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Sunday, December 4, 2016

Second Hybrid Ferry Launched on the Clyde

May 23, 2013

A cutting edge ferry, which is the second of two hybrid vessels, was launched on the Clyde today at Ferguson's shipyard in Port Glasgow. The ferries are being built following a Scottish Government investment worth over £20 million, which has continued the proud heritage and tradition of shipbuilding on the Clyde.

The hybrid ferry MV Lochinvar is one of only two passenger and vehicle roll-on, roll-off ferries in the world to incorporate a low-carbon hybrid system of diesel electric and lithium ion battery power. The innovative vessel was launched by Mrs. Patricia Platten, wife of Caledonian Maritime Assets Ltd (CMAL) CEO, Guy Platten.

The sea going roll-on, roll-off vehicle and passenger diesel electric hybrid ferry is nearly 150 feet long and will accommodate 150 passengers, 23 cars or two HGVs. It is expected to come into service on the Tarbert to Portavadie route towards the end 2013, following fitting out, testing and certification.

Transport Minister, Keith Brown said, “The value of having these cutting edge vessels - the first of their kind anywhere in the world - built here in Scotland cannot be underestimated, not just because it keeps the rich shipbuilding heritage of the Clyde alive and well, but the investment supports local jobs and apprenticeships in the local community. Everything the Scottish Government does is geared towards invigorating our economy, and the building of these ships at Ferguson Shipbuilders Ltd neatly encapsulates that ambition.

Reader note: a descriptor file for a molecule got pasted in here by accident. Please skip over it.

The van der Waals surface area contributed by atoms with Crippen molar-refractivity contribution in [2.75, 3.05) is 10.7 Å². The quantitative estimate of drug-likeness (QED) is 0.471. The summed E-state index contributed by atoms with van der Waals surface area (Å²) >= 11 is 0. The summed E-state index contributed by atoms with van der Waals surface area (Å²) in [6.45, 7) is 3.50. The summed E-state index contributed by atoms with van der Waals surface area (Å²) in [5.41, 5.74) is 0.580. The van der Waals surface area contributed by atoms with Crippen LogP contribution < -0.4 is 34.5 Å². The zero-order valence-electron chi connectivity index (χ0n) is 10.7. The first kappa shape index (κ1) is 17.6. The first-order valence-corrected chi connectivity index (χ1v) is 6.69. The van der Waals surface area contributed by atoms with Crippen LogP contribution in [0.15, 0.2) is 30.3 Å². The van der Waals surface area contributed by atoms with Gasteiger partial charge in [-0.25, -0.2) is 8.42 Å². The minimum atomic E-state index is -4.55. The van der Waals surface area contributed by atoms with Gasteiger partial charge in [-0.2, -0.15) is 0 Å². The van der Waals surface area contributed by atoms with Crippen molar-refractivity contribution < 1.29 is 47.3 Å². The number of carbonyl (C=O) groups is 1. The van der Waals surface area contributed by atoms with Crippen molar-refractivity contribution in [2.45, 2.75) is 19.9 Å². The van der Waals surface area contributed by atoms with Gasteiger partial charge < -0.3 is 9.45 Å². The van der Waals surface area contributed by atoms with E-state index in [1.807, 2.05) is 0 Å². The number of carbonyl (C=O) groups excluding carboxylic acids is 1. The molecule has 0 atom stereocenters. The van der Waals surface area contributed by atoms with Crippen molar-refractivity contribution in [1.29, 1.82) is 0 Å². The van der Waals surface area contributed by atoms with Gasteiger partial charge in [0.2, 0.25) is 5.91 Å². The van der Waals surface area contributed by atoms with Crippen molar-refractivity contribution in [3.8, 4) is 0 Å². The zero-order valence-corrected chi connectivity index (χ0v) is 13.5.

The first hybrid ferry, the MV Hallaig, was launched in December 2012 and is nearing completion at Ferguson Shipbuilders. She will enter service this summer on the Sconser to Raasay route.

CMAL ran a naming competition for the new ferry and the results were announced on April 4, 2013. The names of all ships in the hybrid fleet will follow the MV Hallaig and be named after Scottish literature. Hundreds of people voted for the name and Lochinvar received over 55 percent of the votes cast, with the name reflecting the poem by Sir Walter Scott, written in 1808.

www.cmassets.co.uk
Second Hybrid Ferry Launched on the Clyde

A cutting edge ferry, which is the second of two hybrid vessels, was launched on the Clyde today at Ferguson's shipyard in Port Glasgow. The ferries are being built following a Scottish Government investment worth over £20 million, which has continued the proud heritage and tradition of shipbuilding on the Clyde.

The hybrid ferry MV Lochinvar is one of only two passenger and vehicle roll-on, roll-off ferries in the world to incorporate a low-carbon hybrid system of diesel electric and lithium ion battery power. The innovative vessel was launched by Mrs. Patricia Platten, wife of Caledonian Maritime Assets Ltd (CMAL) CEO, Guy Platten.

The sea going roll-on, roll-off vehicle and passenger diesel electric hybrid ferry is nearly 150 feet long and will accommodate 150 passengers, 23 cars or two HGVs. It is expected to come into service on the Tarbert to Portavadie route towards the end 2013, following fitting out, testing and certification.

Transport Minister, Keith Brown said, “The value of having these cutting edge vessels - the first of their kind anywhere in the world - built here in Scotland cannot be underestimated, not just because it keeps the rich shipbuilding heritage of the Clyde alive and well, but the investment supports local jobs and apprenticeships in the local community. Everything the Scottish Government does is geared towards invigorating our economy, and the building of these ships at Ferguson Shipbuilders Ltd neatly encapsulates that ambition.

The first hybrid ferry, the MV Hallaig, was launched in December 2012 and is nearing completion at Ferguson Shipbuilders. She will enter service this summer on the Sconser to Raasay route.

CMAL ran a naming competition for the new ferry and the results were announced on April 4, 2013. The names of all ships in the hybrid fleet will follow the MV Hallaig and be named after Scottish literature. Hundreds of people voted for the name and Lochinvar received over 55 percent of the votes cast, with the name reflecting the poem by Sir Walter Scott, written in 1808.

www.cmassets.co.uk
 



 
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